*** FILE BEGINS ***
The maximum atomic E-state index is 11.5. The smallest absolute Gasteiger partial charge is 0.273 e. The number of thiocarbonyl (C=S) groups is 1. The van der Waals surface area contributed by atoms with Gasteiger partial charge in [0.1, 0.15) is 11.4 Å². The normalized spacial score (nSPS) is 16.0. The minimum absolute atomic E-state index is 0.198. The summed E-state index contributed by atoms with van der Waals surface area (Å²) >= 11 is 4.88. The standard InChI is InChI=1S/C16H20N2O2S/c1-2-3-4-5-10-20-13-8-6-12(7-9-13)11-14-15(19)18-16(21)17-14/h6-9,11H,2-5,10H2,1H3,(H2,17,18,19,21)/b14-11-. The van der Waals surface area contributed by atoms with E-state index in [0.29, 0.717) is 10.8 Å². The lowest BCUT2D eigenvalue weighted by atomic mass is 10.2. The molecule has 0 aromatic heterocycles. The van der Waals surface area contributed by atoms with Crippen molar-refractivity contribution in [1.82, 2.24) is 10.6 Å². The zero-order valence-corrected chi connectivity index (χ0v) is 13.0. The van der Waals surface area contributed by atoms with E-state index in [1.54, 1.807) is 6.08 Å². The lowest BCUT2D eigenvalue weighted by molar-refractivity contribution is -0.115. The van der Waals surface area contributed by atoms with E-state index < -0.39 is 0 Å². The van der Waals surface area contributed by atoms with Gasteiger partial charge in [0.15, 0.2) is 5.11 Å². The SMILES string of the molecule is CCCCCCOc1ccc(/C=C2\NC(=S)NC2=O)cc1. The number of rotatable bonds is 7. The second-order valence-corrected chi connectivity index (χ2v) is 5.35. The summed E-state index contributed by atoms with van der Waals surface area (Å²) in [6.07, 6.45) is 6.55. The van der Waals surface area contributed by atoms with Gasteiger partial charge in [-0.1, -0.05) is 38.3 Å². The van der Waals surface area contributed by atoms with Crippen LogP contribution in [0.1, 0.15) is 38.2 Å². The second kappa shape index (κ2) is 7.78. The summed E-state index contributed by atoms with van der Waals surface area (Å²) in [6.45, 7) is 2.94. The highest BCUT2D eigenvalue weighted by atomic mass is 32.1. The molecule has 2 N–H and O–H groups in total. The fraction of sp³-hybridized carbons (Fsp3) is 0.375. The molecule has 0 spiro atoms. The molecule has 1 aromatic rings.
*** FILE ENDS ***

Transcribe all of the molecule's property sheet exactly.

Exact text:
The maximum atomic E-state index is 11.5. The smallest absolute Gasteiger partial charge is 0.273 e. The number of thiocarbonyl (C=S) groups is 1. The van der Waals surface area contributed by atoms with Gasteiger partial charge in [0.1, 0.15) is 11.4 Å². The normalized spacial score (nSPS) is 16.0. The minimum absolute atomic E-state index is 0.198. The summed E-state index contributed by atoms with van der Waals surface area (Å²) >= 11 is 4.88. The standard InChI is InChI=1S/C16H20N2O2S/c1-2-3-4-5-10-20-13-8-6-12(7-9-13)11-14-15(19)18-16(21)17-14/h6-9,11H,2-5,10H2,1H3,(H2,17,18,19,21)/b14-11-. The van der Waals surface area contributed by atoms with E-state index in [0.29, 0.717) is 10.8 Å². The lowest BCUT2D eigenvalue weighted by atomic mass is 10.2. The molecule has 0 aromatic heterocycles. The van der Waals surface area contributed by atoms with Crippen molar-refractivity contribution in [1.82, 2.24) is 10.6 Å². The zero-order valence-corrected chi connectivity index (χ0v) is 13.0. The van der Waals surface area contributed by atoms with E-state index in [1.54, 1.807) is 6.08 Å². The lowest BCUT2D eigenvalue weighted by molar-refractivity contribution is -0.115. The van der Waals surface area contributed by atoms with E-state index < -0.39 is 0 Å². The van der Waals surface area contributed by atoms with Gasteiger partial charge in [0.15, 0.2) is 5.11 Å². The SMILES string of the molecule is CCCCCCOc1ccc(/C=C2\NC(=S)NC2=O)cc1. The number of rotatable bonds is 7. The second-order valence-corrected chi connectivity index (χ2v) is 5.35. The summed E-state index contributed by atoms with van der Waals surface area (Å²) in [6.07, 6.45) is 6.55. The van der Waals surface area contributed by atoms with Gasteiger partial charge in [-0.1, -0.05) is 38.3 Å². The van der Waals surface area contributed by atoms with Crippen LogP contribution in [0.1, 0.15) is 38.2 Å². The second kappa shape index (κ2) is 7.78. The summed E-state index contributed by atoms with van der Waals surface area (Å²) in [6.45, 7) is 2.94. The highest BCUT2D eigenvalue weighted by atomic mass is 32.1. The molecule has 2 N–H and O–H groups in total. The fraction of sp³-hybridized carbons (Fsp3) is 0.375. The molecule has 0 spiro atoms. The molecule has 1 aromatic rings.